This all came to light during Penn swimmer Lia Thomas’ success in the pool. Thomas had victories in the 100-meter and 200-meter freestyle races against Harvard on Saturday. The victories came days after the NCAA updated its transgender participation policy and how it will be determined on a sport-by-sport basis.

The NCAA announced that the policy would begin with the winter championships. The NCAA Division I Women’s Swimming and Diving Championships will be held March 16-19 at the McAuley Aquatic Center in Atlanta.

“Based on the new NCAA policy released Wednesday, nothing would prevent Lia from running in March at the NCAA Championships. There is a framework, guidance, but nothing that anyone would recognize as a line-in-the- – sand threshold,” Braden Keith, co-founder and editor of SwimSwam, told Fox News last Thursday.

“The internal pressure within the sport over the last 24 hours has escalated on USA Swimming and FINA to make a decision, to come up with a rule or a threshold, and that has left them in kind of a tough spot – they had that responsibility, the duty to decide what the NCAA rule is, thrust upon them, when I’m sure they were hoping they could throw the box on the road a little longer.”

Under the new policy announced by the NCAA, it appears Thomas will still be eligible to run this season for Penn. The Quakers have two more games before the end of the regular season.

The Ivy League championships are scheduled for Feb. 16-19 and the Eastern College Athletic Conference (ECAC) championships are scheduled for Feb. 24-27.

Both Penn and the Ivy League offered their support for Thomas and pledged to work with the NCAA regarding his championship participation.

“Penn Athletics is aware of the NCAA’s new transgender participation policy. In support of our student-athlete, Lia Thomas, we will be working with the NCAA regarding her participation under the newly adopted Swimming and Diving Championship Standards. NCAA 2022,” Penn Athletics said in a statement obtained by Fox News.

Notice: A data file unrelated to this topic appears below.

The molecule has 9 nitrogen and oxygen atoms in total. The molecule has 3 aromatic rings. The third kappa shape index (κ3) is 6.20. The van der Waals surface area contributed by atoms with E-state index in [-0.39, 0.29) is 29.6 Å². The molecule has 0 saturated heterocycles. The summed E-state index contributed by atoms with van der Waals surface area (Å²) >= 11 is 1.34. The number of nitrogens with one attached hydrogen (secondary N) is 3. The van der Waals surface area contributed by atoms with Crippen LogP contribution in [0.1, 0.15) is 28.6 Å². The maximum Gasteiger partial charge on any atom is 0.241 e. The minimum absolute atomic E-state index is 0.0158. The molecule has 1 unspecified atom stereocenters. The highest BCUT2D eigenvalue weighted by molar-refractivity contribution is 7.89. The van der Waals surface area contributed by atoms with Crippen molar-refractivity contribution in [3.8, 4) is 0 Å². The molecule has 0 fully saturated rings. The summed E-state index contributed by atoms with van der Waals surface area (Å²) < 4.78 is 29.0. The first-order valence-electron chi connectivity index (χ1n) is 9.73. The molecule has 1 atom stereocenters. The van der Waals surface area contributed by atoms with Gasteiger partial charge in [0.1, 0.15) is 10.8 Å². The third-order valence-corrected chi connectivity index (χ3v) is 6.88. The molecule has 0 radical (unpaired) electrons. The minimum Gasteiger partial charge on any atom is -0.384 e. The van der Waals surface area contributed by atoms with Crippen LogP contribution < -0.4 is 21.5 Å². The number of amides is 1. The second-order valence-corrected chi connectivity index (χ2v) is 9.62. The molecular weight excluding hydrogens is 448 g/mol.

Lia Thomas of the Pennsylvania Quakers swims in the 500-yard freestyle event during a triple meet against the Yale Bulldogs and the Dartmouth Big Green at Sheerr Pool on the campus of the University of Pennsylvania on January 8, 2022 in Philadelphia , Pennsylvania.

Lia Thomas of the Pennsylvania Quakers swims in the 500-yard freestyle event during a triple meet against the Yale Bulldogs and the Dartmouth Big Green at Sheerr Pool on the campus of the University of Pennsylvania on January 8, 2022 in Philadelphia , Pennsylvania.
(Hunter Martin/Getty Images)

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The Ivy League added: “The Ivy League is aware of yesterday’s decision by the NCAA Board of Governors to update its transgender policies beginning with the 2022 NCAA Winter Championships. The league will work with the University of Pennsylvania and its other member institutions to determine the mid-year eligibility impact on any of its transgender student-athletes who may be affected by this decision and will provide an update as appropriate. “

Fox News’ Ryan Gaydos contributed to this report.